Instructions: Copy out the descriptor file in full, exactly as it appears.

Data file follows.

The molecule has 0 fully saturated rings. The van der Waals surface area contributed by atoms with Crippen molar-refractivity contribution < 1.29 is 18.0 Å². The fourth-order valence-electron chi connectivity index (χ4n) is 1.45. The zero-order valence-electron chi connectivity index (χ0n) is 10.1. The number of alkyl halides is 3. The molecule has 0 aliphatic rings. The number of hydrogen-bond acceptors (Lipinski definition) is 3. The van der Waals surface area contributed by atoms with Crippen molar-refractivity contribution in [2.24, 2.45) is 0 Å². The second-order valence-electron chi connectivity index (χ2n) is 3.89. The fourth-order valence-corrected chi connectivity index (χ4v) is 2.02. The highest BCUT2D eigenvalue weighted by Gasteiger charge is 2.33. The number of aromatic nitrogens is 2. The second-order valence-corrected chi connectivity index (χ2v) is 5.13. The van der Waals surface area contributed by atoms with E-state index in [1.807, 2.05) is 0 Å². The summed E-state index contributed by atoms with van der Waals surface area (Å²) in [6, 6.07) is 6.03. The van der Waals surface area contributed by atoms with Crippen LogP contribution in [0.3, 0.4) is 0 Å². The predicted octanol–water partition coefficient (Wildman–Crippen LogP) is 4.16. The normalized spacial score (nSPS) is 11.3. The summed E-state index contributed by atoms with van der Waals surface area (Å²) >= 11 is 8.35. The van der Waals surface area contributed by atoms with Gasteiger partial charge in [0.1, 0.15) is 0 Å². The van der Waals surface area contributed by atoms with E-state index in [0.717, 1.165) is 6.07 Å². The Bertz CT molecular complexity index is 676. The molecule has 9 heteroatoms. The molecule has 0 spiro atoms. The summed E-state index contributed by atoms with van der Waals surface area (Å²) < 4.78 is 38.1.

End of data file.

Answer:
The molecule has 0 fully saturated rings. The van der Waals surface area contributed by atoms with Crippen molar-refractivity contribution < 1.29 is 18.0 Å². The fourth-order valence-electron chi connectivity index (χ4n) is 1.45. The zero-order valence-electron chi connectivity index (χ0n) is 10.1. The number of alkyl halides is 3. The molecule has 0 aliphatic rings. The number of hydrogen-bond acceptors (Lipinski definition) is 3. The van der Waals surface area contributed by atoms with Crippen molar-refractivity contribution in [2.24, 2.45) is 0 Å². The second-order valence-electron chi connectivity index (χ2n) is 3.89. The fourth-order valence-corrected chi connectivity index (χ4v) is 2.02. The highest BCUT2D eigenvalue weighted by Gasteiger charge is 2.33. The number of aromatic nitrogens is 2. The second-order valence-corrected chi connectivity index (χ2v) is 5.13. The van der Waals surface area contributed by atoms with E-state index in [1.807, 2.05) is 0 Å². The summed E-state index contributed by atoms with van der Waals surface area (Å²) in [6, 6.07) is 6.03. The van der Waals surface area contributed by atoms with Crippen LogP contribution in [0.3, 0.4) is 0 Å². The predicted octanol–water partition coefficient (Wildman–Crippen LogP) is 4.16. The normalized spacial score (nSPS) is 11.3. The summed E-state index contributed by atoms with van der Waals surface area (Å²) >= 11 is 8.35. The van der Waals surface area contributed by atoms with Gasteiger partial charge in [0.1, 0.15) is 0 Å². The van der Waals surface area contributed by atoms with E-state index in [0.717, 1.165) is 6.07 Å². The Bertz CT molecular complexity index is 676. The molecule has 9 heteroatoms. The molecule has 0 spiro atoms. The summed E-state index contributed by atoms with van der Waals surface area (Å²) < 4.78 is 38.1.